USMNT: Clint Dempsey Named Captain, but It Should Have Been Michael Bradley

Michael CummingsWorld Football Lead WriterMarch 21, 2013

SAN PEDRO SULA, HONDURAS - FEBRUARY 06:  Clint Dempsey #8 of the United States walks up the field during a FIFA 2014 World Cup Qualifier against Honduras  at Estadio Olimpico Metropolitano on February 6, 2013 in San Pedro Sula, Honduras.  (Photo by Mike Ehrmann/Getty Images)
Mike Ehrmann/Getty Images

The news coming from the United States national team camp is finally good, but it could have been even better.

Head coach Jurgen Klinsmann has named Clint Dempsey captain for Friday night's crucial CONCACAF World Cup qualifier against Costa Rica in Denver. Dempsey, who has more than 90 international caps, is a solid choice. He is popular with players, coaches and fans and is one of the team's best and most important players.

Michael Bradley, however, would have been an even better choice.

I'll get to the reasons why in a moment. First, let's cover Dempsey's qualifications.

Dempsey, who signed with Tottenham Hotspur of the English Premier League last summer, enters the weekend with 92 caps. He has been named U.S. Soccer Player of the Year three times and has scored 11 goals in 27 career qualifying matches (he has scored 31 international goals overall, good for third all time).

Dempsey, who has served as captain for the U.S. once before, scored 23 goals in all competitions last season for Fulham.

“Clint is one of our most experienced players and ready to assume a more vocal leadership role,” said Klinsmann (via “He has been huge for us in World Cup Qualifying so far and is already one of our key leaders. We know he will do a great job for these two important games.”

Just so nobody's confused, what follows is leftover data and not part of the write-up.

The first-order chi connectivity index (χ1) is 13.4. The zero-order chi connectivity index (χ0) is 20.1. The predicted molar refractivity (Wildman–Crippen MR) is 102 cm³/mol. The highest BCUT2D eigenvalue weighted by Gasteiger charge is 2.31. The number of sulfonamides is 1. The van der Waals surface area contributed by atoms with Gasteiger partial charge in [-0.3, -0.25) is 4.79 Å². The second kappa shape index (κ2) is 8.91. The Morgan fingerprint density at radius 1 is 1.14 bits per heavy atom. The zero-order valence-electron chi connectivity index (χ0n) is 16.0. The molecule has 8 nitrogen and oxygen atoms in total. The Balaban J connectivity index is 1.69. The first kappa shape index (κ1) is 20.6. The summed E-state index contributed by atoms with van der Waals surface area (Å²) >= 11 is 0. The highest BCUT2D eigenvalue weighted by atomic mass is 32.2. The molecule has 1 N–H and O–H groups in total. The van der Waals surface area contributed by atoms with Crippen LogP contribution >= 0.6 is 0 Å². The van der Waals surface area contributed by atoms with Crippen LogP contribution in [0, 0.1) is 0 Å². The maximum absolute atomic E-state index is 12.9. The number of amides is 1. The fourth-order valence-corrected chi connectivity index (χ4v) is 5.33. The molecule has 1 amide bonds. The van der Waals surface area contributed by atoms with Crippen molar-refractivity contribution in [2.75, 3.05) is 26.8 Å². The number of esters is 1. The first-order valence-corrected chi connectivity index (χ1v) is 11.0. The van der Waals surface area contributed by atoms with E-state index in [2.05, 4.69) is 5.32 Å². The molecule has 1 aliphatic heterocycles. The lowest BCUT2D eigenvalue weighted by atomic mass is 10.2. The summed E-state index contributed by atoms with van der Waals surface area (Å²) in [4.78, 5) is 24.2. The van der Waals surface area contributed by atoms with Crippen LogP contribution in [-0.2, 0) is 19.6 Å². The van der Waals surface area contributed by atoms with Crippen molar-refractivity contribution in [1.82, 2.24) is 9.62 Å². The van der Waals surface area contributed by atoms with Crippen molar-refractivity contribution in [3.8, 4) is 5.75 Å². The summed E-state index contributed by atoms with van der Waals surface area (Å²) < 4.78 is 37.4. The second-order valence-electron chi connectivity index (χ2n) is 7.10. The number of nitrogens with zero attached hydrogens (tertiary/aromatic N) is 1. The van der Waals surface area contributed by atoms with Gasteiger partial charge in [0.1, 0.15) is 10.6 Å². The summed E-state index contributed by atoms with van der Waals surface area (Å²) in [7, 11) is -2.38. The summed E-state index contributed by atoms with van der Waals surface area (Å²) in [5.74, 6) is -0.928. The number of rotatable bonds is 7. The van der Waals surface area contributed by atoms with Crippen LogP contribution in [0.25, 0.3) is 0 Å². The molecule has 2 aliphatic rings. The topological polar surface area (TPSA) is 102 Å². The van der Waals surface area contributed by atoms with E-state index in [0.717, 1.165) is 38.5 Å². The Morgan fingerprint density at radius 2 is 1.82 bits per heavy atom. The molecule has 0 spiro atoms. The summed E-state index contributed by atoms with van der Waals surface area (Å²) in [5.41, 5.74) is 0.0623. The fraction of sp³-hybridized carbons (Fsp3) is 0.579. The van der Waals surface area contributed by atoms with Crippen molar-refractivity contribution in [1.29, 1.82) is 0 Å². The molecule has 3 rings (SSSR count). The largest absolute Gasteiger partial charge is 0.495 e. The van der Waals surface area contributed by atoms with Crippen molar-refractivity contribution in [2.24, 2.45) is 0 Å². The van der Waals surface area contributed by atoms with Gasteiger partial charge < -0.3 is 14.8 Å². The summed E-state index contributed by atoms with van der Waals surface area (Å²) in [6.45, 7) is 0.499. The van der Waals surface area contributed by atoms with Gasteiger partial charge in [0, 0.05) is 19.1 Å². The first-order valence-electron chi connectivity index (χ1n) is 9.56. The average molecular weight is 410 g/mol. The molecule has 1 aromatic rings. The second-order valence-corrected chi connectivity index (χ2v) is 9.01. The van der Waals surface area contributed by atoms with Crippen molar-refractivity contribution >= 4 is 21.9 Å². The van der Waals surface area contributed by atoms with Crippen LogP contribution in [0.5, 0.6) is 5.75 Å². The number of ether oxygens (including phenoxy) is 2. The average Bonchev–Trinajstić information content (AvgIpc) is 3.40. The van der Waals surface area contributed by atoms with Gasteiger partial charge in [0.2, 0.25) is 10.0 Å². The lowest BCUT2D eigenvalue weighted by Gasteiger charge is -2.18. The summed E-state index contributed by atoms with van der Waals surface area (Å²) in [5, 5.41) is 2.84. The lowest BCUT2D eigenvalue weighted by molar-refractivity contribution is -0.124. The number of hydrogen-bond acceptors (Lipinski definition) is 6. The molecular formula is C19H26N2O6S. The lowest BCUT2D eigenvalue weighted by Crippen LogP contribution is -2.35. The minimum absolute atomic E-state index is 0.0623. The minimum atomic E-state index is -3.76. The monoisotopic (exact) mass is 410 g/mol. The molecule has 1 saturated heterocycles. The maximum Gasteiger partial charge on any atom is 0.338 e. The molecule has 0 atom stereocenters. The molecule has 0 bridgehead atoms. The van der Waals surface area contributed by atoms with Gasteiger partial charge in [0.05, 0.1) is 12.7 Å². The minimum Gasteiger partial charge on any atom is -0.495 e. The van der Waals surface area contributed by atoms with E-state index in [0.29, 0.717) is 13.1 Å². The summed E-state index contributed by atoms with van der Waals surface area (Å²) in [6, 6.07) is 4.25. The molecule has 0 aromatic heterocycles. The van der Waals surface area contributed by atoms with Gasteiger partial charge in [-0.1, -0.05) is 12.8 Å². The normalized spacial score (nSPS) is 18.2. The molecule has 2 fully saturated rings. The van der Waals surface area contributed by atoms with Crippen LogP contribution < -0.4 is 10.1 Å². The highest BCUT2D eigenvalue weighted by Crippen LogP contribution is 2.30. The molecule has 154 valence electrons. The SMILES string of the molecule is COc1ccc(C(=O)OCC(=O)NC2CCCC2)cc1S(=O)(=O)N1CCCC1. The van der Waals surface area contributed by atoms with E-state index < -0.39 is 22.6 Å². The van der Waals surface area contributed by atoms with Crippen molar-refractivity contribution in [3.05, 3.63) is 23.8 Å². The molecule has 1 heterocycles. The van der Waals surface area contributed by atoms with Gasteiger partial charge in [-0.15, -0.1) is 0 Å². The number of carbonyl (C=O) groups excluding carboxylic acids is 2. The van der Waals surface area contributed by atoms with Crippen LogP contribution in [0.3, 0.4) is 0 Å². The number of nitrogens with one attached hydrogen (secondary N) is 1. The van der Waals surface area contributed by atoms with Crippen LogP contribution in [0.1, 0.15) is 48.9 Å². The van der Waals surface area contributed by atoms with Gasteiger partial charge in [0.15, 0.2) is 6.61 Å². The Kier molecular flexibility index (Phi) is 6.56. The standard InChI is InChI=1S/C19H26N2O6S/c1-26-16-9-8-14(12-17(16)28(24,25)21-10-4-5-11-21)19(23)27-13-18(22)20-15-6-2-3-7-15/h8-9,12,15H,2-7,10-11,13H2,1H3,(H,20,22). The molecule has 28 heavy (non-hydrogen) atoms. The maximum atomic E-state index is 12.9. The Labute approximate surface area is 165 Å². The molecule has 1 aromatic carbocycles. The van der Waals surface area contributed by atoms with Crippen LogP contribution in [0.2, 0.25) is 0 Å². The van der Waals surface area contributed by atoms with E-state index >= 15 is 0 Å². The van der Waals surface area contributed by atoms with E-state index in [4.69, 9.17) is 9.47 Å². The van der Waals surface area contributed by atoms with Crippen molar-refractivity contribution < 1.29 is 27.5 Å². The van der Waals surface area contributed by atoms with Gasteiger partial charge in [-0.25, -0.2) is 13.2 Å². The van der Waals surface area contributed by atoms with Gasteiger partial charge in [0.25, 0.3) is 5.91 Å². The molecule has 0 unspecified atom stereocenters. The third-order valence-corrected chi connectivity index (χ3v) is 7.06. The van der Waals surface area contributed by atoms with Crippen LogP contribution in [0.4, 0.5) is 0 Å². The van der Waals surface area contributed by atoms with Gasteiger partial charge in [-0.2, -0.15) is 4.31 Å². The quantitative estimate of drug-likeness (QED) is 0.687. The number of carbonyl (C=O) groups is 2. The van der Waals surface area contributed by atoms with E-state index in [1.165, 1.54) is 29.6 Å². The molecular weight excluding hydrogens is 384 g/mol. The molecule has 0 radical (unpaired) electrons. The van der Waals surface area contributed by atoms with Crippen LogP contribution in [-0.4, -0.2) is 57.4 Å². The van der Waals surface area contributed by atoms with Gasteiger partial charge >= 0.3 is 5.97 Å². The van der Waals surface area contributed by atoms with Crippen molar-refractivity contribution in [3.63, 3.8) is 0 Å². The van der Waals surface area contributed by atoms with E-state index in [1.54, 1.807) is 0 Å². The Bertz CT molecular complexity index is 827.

Klinsmann is right about all of that. Dempsey has experience and leadership qualities (some of which might or might not be hilarious). He has also been injured recently and has not played a full 90 minutes for Spurs since Feb. 9 against Newcastle United in the Premier League (via

Bradley, admittedly, has also seen limited playing time recently. He played 22 minutes of Roma's 2-0 home win over Parma Sunday, and his last 90-minute outing came Feb. 24 at Atalanta (via

With that said, Bradley is the most important member of the U.S. midfield and the driving force behind the current U.S. team. He covers the length of the pitch and powers his teammates forward. He is intense and, with 73 international caps at age 25, he's also experienced. As the son of a coach, he's knowledgeable about tactics, strategy and the subtle nuances of leadership.

What's more, he sounds like a captain. Amid the controversy of the Sporting News' bombshell story this week about unrest within the U.S. camp, Bradley took a leadership role with his comments to the press.

"In those ways it is really disappointing that in a week as important as this, with so much on the line, that you would have something like that happen," he said (Reuters via The Independent), adding that the anonymous comments were "shameful" and "embarrassing."

He added: "The challenge of every guy in our team right now is to step on the field on Friday night and make sure to every American watching that there is no sign of anything that has gone wrong this week."

Bradley couldn't be more right. After losing to Honduras last month in their Hexagonal opener, the Americans were already under pressure. The Sporting News story served as a distraction and added more pressure.

Bradley's words show that he fully understands the task facing the U.S. He also sounds mature and as calm as a player could be under the circumstances.

Those are the traits any team could use in a captain. In the future, Klinsmann and the U.S. would do well to take advantage.